Now, to put our "twelve-out" position to the test, we shall consider some of the "twelve-in" arguments and objections and examine them in the light of Scripture.
1. 1 Corinthians 1:2 says, "Unto the church of God which is at Corinth, to them that are sanctified in Christ Jesus, called to be saints, with all that in every place call upon the name of Jesus Christ our Lord, both theirs and ours." Then 1 Corinthians 12:13 states, "For by one Spirit are we all baptized into one body, whether we be Jews or Gentiles, whether we be bond or free; and have been all made to drink into one Spirit." It would appear that Paul is considering "all that in every place call upon the name of Jesus Christ" to be members of the "one body."
This sounds quite convincing at first glance except for an important fact: while Paul refers to "all that in every place call upon the name of Jesus Christ" in 1 Corinthians 1:2, he is not addressing them when he states that "by one Spirit are we all baptized into one body." Note carefully that in 1 Corinthians 1:2, Paul simply states that the Corinthian believers are "called saints" right along with "all that in every place call upon the name of Jesus Christ" (the words, "to be" are italicized and therefore not in the original text between the words "called" and "saints"). Paul's whole point is that the Corinthian believers are just as much "saints" as believers anywhere, regardless of which program they belong to. It is interesting that Paul ends the verse, "both theirs and ours," which supports the idea that there is some sort of distinction between "body" saints and "kingdom" saints....
2. Paul's kinsmen, Andronicus and Junia were "in Christ" before him (Romans 16:7). Therefore, they must be included in the "body" spoken of in Romans 12:5.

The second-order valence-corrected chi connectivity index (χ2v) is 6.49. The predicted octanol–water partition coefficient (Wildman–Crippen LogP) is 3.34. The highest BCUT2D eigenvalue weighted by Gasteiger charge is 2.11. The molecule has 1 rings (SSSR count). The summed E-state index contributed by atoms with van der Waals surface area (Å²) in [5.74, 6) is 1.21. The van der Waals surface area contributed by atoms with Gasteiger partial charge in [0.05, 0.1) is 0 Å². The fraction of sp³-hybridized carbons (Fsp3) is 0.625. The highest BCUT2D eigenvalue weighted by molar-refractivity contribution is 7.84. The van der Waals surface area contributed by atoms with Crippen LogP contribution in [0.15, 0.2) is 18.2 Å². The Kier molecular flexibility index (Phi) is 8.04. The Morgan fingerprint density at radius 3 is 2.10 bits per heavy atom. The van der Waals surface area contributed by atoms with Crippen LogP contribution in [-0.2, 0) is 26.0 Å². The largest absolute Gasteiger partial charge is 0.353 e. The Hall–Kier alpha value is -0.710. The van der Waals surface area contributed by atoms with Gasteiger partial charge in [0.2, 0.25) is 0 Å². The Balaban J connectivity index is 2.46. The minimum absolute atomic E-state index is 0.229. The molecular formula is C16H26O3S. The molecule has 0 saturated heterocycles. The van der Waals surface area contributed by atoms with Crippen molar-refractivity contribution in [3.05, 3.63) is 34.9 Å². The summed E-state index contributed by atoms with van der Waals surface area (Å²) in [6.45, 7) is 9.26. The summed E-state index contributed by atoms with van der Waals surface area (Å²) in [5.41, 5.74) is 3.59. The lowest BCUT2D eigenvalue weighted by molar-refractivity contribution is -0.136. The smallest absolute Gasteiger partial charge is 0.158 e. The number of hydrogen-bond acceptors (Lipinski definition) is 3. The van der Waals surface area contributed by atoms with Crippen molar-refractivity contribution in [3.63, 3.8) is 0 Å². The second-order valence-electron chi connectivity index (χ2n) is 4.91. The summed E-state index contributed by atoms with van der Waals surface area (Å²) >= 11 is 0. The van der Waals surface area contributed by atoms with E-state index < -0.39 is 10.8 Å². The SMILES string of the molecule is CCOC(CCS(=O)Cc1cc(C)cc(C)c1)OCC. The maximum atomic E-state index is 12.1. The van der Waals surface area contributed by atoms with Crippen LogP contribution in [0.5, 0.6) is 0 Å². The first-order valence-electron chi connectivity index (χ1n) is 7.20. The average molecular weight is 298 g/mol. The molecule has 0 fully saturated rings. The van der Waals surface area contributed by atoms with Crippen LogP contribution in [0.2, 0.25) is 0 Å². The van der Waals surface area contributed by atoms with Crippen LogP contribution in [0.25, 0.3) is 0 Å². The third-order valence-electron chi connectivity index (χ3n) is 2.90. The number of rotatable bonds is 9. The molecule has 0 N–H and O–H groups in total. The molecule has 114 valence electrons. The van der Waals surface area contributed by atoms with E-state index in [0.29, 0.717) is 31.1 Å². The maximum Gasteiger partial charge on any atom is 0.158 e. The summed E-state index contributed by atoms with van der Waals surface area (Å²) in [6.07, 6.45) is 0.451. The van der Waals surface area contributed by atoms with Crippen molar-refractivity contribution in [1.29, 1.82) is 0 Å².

Two things must be remembered in response to this point. First, being "in Christ" is not necessarily the same as being "in the body of Christ." While it is true that the phrase, "in Christ" is almost exclusive to Paul, Peter does use it as well (1 Peter 3:16), and it is often used in a redemptive sense rather than the dispensational sense of being in the body of Christ. Secondly, Paul is not saying in Romans 12:5 that every believer living at that time was a member of the body of Christ. Back in Romans chapter two, Paul addresses the Jew (Romans 2:17) and speaks at length what it meant for a Jew to be considered righteous: "For he is not a Jew, which is one outwardly; neither is that circumcision, which is outward in the flesh: But he is a Jew, which is one inwardly; and circumcision is that of the heart, in the spirit, and not in the letter; whose praise is not of men, but of God" (Romans 2:28,29). It is true that Paul is referring to the circumcision of the heart, but the individual in question is still a Jew, a distinction which is done away in the body of Christ. Yet, as Paul wrote this, there was still a group of believers who were truly Jews in that they were not only from a Jewish heritage, but they had also received spiritual circumcision of the heart by faith in their Messiah. Andronicus and Junia were a part of this group....
3. There were doubtless many local churches which included people who became believers before the new dispensation began and those who were saved afterward. If they belonged to separate groups and had different hopes (the rapture for body saints versus the second coming for kingdom saints) there would be constant confusion in teaching and preaching.
Actually, Paul recognized this situation and tried to avoid it as much as possible. This is why he wrote, "Yea, so have I strived to preach the gospel, not where Christ was named, lest I should build upon another man's foundation" (Romans 15:20).
The whole "twelve-in, twelve-out" discussion seems to be one of dispensational consistency, and to hold a "twelve-in" position begs one final question: If it was God's plan to transfer the twelve apostles into the body of Christ when Israel rejected the kingdom offer, and then use them to teach, instruct, and write to the body of Christ in their epistles, WHY DID GOD RAISE UP THE APOSTLE PAUL?